Volunteers Persevere In Tough Times

Volunteers Persevere In Tough Times

Rising Hope Homebound Ministry endures.

Debra Bessert and Lorraine Grant load the Homebound grocery bags in Rising Hope’s food pantry.

Debra Bessert and Lorraine Grant load the Homebound grocery bags in Rising Hope’s food pantry. Photo by Ed Simmons, Jr.


Ruth Arthur, a long-time Rising Hope volunteer, age 93, fills grocery bags for the homebound.


Bill Walters, volunteer, loads the van for delivery.


Long-time volunteer Tom Finnegan drives the van.

“With the downturn in the economy we don’t have the donations we used to have,” said Debra Bessert, the Rising Hope volunteer who directs the church’s Homebound Ministry which delivers food to shut-in seniors and convalescents.

“We’re experiencing an extraordinary shortage of money,” she says.

Aiding the poor and needy along the Route 1 corridor, Rising Hope United Methodist Mission Church is located at 8220 Russell Road, between Hybla Valley and Woodlawn. A tall white cross stands out front. Delivering food to homebound seniors and convalescents is one of the church’s many ministries.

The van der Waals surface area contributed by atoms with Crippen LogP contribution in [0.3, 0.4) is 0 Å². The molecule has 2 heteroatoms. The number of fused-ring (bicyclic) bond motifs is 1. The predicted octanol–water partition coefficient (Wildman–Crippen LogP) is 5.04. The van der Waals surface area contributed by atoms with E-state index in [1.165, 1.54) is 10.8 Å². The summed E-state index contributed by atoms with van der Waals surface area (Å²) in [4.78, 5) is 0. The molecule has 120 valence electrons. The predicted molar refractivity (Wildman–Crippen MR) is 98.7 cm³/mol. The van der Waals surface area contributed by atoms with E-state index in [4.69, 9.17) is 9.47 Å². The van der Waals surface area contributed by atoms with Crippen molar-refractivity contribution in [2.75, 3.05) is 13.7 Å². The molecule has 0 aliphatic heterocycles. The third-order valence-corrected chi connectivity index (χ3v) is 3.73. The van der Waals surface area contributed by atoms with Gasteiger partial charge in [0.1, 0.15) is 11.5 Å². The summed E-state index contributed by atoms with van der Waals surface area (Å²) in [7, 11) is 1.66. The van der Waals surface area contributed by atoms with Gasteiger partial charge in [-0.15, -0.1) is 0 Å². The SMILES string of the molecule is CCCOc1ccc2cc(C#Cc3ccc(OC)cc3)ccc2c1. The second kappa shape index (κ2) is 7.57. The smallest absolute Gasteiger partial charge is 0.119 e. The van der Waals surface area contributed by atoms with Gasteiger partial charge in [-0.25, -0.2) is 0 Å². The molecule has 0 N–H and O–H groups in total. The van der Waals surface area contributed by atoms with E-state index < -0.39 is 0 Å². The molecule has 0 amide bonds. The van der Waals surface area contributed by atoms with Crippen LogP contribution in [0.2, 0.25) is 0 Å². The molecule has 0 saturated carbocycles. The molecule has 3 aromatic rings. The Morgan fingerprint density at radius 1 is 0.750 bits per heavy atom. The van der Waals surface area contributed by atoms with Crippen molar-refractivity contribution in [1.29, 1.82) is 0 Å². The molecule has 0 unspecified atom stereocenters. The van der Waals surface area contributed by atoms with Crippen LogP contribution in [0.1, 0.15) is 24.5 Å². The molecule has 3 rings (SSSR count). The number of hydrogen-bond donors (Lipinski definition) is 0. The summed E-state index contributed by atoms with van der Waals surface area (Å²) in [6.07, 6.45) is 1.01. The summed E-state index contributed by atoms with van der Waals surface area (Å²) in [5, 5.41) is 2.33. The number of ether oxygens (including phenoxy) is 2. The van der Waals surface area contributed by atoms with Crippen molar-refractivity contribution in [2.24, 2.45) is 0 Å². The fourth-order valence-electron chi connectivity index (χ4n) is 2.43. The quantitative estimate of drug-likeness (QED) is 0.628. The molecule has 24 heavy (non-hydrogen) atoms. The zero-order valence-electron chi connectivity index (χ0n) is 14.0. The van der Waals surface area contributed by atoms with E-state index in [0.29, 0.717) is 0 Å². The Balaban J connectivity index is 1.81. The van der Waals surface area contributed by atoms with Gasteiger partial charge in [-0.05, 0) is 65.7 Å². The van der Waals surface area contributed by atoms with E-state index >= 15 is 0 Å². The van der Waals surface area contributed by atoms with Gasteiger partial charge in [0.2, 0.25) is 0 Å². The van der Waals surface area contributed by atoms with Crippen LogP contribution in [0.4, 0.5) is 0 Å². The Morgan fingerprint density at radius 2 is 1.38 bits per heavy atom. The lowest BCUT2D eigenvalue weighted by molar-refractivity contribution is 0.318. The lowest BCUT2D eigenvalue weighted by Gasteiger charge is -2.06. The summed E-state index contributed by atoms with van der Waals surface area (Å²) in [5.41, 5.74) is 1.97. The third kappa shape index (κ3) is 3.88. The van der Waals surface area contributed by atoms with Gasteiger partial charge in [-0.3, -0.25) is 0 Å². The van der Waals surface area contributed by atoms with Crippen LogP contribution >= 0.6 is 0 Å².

Early on Wednesday mornings Bessert’s team gathers in Rising Hope’s Milk and Honey Food Pantry. Three long tables hold upright paper bags, each numbered to match with the driver’s address list. Some have a list of special diet needs for diabetics and those needed low salt are clothes-pinned to the bags.

Each week there are 40 to 50 bags.

Volunteers Lorraine Grant, Allan Garber and Ruth Arthur work quickly filling the bags with bread, canned soup, tuna, pasta, rice, bread and fresh produce if it’s available.

“We are looking for creative ways to raise money in donations to keep this vital mission going,” said Bessert. “Every dollar that is donated goes 100 percent for food. There’s no overhead.”

When the bags are filled, volunteers Tom Finnegan and Bill Walters carry them out to Rising Hope’s white Ford van. The driver, Finnegan has been a volunteer for 13 years. John Delara also drives. Lisa Rose, another volunteer, rides along to help.

It takes $150 a week to buy the food. Bessert and Grant purchase it at Aldis, a discount supermarket across the street. “We could not fund this food ministry without Aldis,” said Bessert, “because the prices are so great.”

She and her team pray that donations will come in. “Emergency food is vital to keeping these people going,” she said.